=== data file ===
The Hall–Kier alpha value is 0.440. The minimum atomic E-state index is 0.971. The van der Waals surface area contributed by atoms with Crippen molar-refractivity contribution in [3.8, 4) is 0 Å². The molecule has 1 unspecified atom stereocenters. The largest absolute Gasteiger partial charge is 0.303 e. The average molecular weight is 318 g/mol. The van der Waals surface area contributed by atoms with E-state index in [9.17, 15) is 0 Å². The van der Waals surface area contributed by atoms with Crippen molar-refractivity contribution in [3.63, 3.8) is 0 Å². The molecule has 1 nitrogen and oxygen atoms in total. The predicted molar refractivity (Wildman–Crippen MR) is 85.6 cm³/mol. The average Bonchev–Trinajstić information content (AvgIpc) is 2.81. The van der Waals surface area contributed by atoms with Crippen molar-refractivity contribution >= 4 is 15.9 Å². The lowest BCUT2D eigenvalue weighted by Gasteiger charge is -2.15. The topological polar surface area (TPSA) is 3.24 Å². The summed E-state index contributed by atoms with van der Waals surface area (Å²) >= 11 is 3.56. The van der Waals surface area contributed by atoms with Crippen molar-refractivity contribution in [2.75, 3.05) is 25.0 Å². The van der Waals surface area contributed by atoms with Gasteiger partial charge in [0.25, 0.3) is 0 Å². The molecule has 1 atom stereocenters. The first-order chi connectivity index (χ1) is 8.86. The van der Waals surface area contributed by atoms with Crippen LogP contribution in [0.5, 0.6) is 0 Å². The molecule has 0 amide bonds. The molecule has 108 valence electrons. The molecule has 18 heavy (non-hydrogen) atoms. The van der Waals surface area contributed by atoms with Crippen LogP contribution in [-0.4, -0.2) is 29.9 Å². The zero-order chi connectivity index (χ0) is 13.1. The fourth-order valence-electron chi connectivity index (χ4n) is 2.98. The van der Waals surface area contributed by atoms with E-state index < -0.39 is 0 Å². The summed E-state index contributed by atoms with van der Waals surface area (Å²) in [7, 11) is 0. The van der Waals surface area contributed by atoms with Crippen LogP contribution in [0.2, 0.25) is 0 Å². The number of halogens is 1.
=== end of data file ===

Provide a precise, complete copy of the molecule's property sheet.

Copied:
The Hall–Kier alpha value is 0.440. The minimum atomic E-state index is 0.971. The van der Waals surface area contributed by atoms with Crippen molar-refractivity contribution in [3.8, 4) is 0 Å². The molecule has 1 unspecified atom stereocenters. The largest absolute Gasteiger partial charge is 0.303 e. The average molecular weight is 318 g/mol. The van der Waals surface area contributed by atoms with E-state index in [9.17, 15) is 0 Å². The van der Waals surface area contributed by atoms with Crippen molar-refractivity contribution in [3.63, 3.8) is 0 Å². The molecule has 1 nitrogen and oxygen atoms in total. The predicted molar refractivity (Wildman–Crippen MR) is 85.6 cm³/mol. The average Bonchev–Trinajstić information content (AvgIpc) is 2.81. The van der Waals surface area contributed by atoms with Crippen molar-refractivity contribution >= 4 is 15.9 Å². The lowest BCUT2D eigenvalue weighted by Gasteiger charge is -2.15. The topological polar surface area (TPSA) is 3.24 Å². The summed E-state index contributed by atoms with van der Waals surface area (Å²) >= 11 is 3.56. The van der Waals surface area contributed by atoms with Crippen molar-refractivity contribution in [2.75, 3.05) is 25.0 Å². The van der Waals surface area contributed by atoms with Gasteiger partial charge in [0.25, 0.3) is 0 Å². The molecule has 1 atom stereocenters. The first-order chi connectivity index (χ1) is 8.86. The van der Waals surface area contributed by atoms with Crippen LogP contribution in [0.5, 0.6) is 0 Å². The molecule has 0 amide bonds. The molecule has 108 valence electrons. The molecule has 18 heavy (non-hydrogen) atoms. The van der Waals surface area contributed by atoms with Crippen LogP contribution in [-0.4, -0.2) is 29.9 Å². The zero-order chi connectivity index (χ0) is 13.1. The fourth-order valence-electron chi connectivity index (χ4n) is 2.98. The van der Waals surface area contributed by atoms with E-state index < -0.39 is 0 Å². The summed E-state index contributed by atoms with van der Waals surface area (Å²) in [7, 11) is 0. The van der Waals surface area contributed by atoms with Crippen LogP contribution in [0.2, 0.25) is 0 Å². The number of halogens is 1.